“Live your mission, to evolve your culture beyond a legacy mindset, and to invest in technology.”
On a recent Banking on Digital Growth podcast, James Robert Lay welcomed Jon Ogden, the head of strategic content at MX, to discuss how financial brands can prepare for the future.
One of the latest ideas MX is working on, as Jon notes, is a product called Pulse. “Pulse is essentially like a financial feed for the end-user to see in real-time what is happening with their finances, get nudges to help them see how to manage their money better, and receive financial advice that is personalized to them.”
Simplified, Jon describes Pulse as an automated financial guidance tool that banks, credit unions, and FinTech companies can use to empower their customers to be financially strong.
With an increasing amount of financial-insecurities and COVID-related stress, financial institutions are well-positioned to be the helpful guide.
Banks and credit unions are serving as the frontline “doctor” or “nurse” for their customers and those in the communities they serve.
Financial brands have the power to provide hope and help.
As MX shows with Pulse, there is an opportunity to provide clarity into the complex world of financial data. There is an opportunity to provide actionable insights for the consumer to escape their financial fears and improve their life. And there is an opportunity to empower your customers to be financially strong.
Learning From the Past
While there are people all over the world who have remained unaffected or experienced minor changes due to the COVID-19 crisis, millions more are unsure of what the future holds when it comes to their jobs.
Because major digital and automation transformations were already on the horizon pre-COVID-19, we already had data to help us predict and prepare for the future of work.
Jon takes us back to look at how work has evolved to help us understand what to expect moving towards the future.
“For hundreds of thousands of years, humans were hunter-gatherers. About 10,000 years ago, we started the agricultural revolution. In the past 200 years, only a minority of people were farming, and now it's around two to five percent. Since the 1980s, the percentage of knowledge workers has grown a tremendous 230%. Work is becoming a completely different thing than it has been in our history.”
In 1973, the New York Times made a bold prediction about the up and coming ATM machines.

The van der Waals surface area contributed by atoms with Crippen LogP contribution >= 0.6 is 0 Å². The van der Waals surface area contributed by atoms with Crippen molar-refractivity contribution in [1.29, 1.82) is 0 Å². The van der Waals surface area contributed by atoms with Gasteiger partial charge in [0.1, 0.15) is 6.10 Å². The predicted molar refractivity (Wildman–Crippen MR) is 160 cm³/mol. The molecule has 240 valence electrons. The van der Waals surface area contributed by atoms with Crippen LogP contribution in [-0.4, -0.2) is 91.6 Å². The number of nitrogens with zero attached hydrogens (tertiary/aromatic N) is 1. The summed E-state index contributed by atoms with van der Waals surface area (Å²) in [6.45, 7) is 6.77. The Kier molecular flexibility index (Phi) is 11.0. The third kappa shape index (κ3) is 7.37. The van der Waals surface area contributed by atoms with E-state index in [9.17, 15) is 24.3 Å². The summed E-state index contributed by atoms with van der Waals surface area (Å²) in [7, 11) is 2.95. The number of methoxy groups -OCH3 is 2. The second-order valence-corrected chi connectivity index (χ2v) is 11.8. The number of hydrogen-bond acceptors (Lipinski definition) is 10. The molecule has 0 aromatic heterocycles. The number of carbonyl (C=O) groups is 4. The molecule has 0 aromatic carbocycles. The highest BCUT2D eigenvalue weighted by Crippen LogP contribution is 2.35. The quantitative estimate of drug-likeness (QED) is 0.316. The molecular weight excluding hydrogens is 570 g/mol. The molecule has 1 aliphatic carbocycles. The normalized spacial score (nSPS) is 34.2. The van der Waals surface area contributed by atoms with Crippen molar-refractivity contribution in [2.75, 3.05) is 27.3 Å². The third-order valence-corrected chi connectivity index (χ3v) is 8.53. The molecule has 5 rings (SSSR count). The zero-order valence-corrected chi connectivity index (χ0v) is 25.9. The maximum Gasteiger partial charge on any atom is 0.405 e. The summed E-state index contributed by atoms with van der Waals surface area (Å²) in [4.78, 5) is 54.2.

“To an enthusiastic banker these machines, used today by many people to provide emergency cash, are considered the forerunner of the bank branch of the future, perhaps replacing up to 75 percent of the sometimes friendly human tellers.”
Well, ATMs haven't replaced humans.
And as Jon notes, teller jobs have actually grown slightly faster than the general labor force.
“ATMs reduced the number of tellers needed per branch. It went from 21 to 13 in an average urban branch. But that reduction made it cheaper to build branches. So because it was cheaper to build branches, therefore then banks and credit unions built more branches and then hired more tellers overall.”
This phenomenon didn’t stop in the banking industry. The increase in automation has made products cheaper, therefore increasing the demand.
“I think it has pretty big implications in banking itself,” Jon predicts, “if people are wondering, am I going to lose my job or not.”
A 3-Step Roadmap for Financial Brands
We’ve moved beyond a service economy into what some might argue to be the knowledge economy, or what James Robert calls the “expertise economy.”
Work is not necessarily about what you do, but it's about what you think or the value that you create through your thinking or the insights that you're able to distill.
When it comes to the future of work, Jon has detailed a three-step roadmap of actions that a financial brand can take.
Step #1: Commit to Live Your Mission
The executive team or board of directors may have written a great mission statement. It’s hanging with pride in the boardroom, prominently displayed in the bank lobby, and front-and-center on the homepage of the website.